Clopidogrel is a commonly used antiplatelet agent with a complex pharmacokinetic profile. It is a prodrug that is metabolized by intestinal esterases and CYP2C19 and CYP3A4 to an active metabolite that inhibits the platelet receptor P2Y12 [6-8]. It appears that CYP2C19 may be the most relevant rate-limiting step in the metabolism of clopidogrel as a number of studies suggest an interaction with CYP2C19 inhibitors may be clinically important. Certain proton pump inhibitors which inhibit CYP2C19 activity have been found to significantly inhibit the antiplatelet effects of clopidogrel [13-17].
Our study has a number of limitations. Our study may not have had adequate power to demonstrate a statistically significant effect of grapefruit juice on the antiplatelet effect of clopidogrel. It is also possible that grapefruit juice simply does not have a substantial or clinically important effect on the antiplatelet activity of clopidogrel. Our study also evaluated only 7 days of maintenance therapy with concomitant grapefruit juice and clopidogrel. Whether an interaction between clopidogrel and grapefruit juice would occur after a longer duration of therapy is unknown. Blood levels of clopidogrel and its active metabolites were also not measured. As a result, the nature of the potential interaction between clopidogrel and grapefruit juice could not be hypothesized. It has been well documented that patients with a genetic CYP2C19 loss of function allele have less inhibition of platelet aggregation with clopidogrel [18, 19]. Subjects in our study did not have an assessment of their CYP2C19 genetic metabolic status which may have affected our results. Finally, we only assessed the degree of inhibition of platelet aggregation using the VerifyNow P2Y12 assay. Many studies evaluating the antiplatelet effects of clopidogrel have used multiple methods to assess platelet activity. However, the VerifyNow P2Y12 assay has been assessed and verified to have accuracy similar to that of traditional optimal aggregometry [20, 21].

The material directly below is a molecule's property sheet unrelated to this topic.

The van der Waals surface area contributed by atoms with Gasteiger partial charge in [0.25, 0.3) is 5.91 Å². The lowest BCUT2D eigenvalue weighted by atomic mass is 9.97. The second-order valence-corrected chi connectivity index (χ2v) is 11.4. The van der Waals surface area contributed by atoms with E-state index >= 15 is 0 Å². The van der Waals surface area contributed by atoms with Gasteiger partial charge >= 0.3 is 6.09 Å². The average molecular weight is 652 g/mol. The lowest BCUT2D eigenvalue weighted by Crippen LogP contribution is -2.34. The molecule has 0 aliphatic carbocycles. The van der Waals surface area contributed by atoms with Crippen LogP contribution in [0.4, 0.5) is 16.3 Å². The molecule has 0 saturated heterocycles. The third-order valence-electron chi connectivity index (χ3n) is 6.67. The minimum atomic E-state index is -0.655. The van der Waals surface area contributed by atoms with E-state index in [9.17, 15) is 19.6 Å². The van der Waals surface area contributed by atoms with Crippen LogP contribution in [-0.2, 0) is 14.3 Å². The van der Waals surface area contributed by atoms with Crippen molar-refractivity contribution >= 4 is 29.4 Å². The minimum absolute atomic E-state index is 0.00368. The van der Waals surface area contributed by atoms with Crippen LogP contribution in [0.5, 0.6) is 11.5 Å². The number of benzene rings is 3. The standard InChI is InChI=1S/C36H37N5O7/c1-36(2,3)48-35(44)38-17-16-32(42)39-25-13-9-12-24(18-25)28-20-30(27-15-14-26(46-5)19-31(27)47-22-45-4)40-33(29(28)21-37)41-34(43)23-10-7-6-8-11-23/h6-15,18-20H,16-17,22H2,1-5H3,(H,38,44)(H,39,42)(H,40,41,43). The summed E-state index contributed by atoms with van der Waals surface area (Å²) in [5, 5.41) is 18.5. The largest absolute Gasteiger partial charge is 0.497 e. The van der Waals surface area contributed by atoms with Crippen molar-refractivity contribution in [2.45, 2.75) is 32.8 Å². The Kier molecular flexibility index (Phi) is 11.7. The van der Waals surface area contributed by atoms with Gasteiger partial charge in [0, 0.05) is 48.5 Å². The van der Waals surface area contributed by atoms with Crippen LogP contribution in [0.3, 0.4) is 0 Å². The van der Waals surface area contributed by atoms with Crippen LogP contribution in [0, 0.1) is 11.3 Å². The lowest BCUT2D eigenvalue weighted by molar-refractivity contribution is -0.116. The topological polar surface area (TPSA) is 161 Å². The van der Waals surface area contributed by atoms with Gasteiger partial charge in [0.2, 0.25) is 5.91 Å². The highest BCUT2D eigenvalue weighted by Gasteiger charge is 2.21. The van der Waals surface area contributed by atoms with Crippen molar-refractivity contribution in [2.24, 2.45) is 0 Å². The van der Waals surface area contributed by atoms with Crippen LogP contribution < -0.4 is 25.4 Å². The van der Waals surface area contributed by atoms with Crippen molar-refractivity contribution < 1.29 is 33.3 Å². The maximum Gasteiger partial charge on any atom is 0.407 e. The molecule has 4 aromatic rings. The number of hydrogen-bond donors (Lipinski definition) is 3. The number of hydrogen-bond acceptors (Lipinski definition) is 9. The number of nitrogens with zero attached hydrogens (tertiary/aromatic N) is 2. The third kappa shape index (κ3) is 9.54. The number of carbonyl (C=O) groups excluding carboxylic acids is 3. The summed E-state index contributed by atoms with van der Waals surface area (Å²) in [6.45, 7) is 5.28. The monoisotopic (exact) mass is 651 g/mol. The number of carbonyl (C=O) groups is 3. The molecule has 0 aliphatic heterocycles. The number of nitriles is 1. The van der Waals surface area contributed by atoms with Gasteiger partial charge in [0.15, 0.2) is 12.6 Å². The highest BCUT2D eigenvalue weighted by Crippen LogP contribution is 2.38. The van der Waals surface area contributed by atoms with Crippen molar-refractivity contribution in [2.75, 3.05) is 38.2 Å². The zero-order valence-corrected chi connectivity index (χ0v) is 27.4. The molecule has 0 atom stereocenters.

Given these limitations, the results of our study are insufficient to reach a valid conclusion concerning the effect of grapefruit juice on the antiplatelet activity of clopidogrel. Although the effect of grapefruit juice on the mean antiplatelet activity of the clopidogrel loading dose was significant, it is unlikely that grapefruit juice would be given with the loading dose of the drug. The increase in the proportion of patients with high on-treatment platelet reactivity when clopidogrel is taken with grapefruit juice is a cause for concern. Although it would seem prudent to avoid taking maintenance doses of clopidogrel with daily ingestion of grapefruit juice, the results of our study fall short of proving a definite evidence of an interaction. A larger number of subjects will need to be studied to determine if an interaction between grapefruit juice and clopidogrel actually exists.
Dr. Hilleman is on the speaker’s bureau for Astra-Zeneca, Bristol-Myers-Squibb, Janssen, Pfizer and Vivus. Drs. Campbell, Teply and Mooss have no financial disclosures.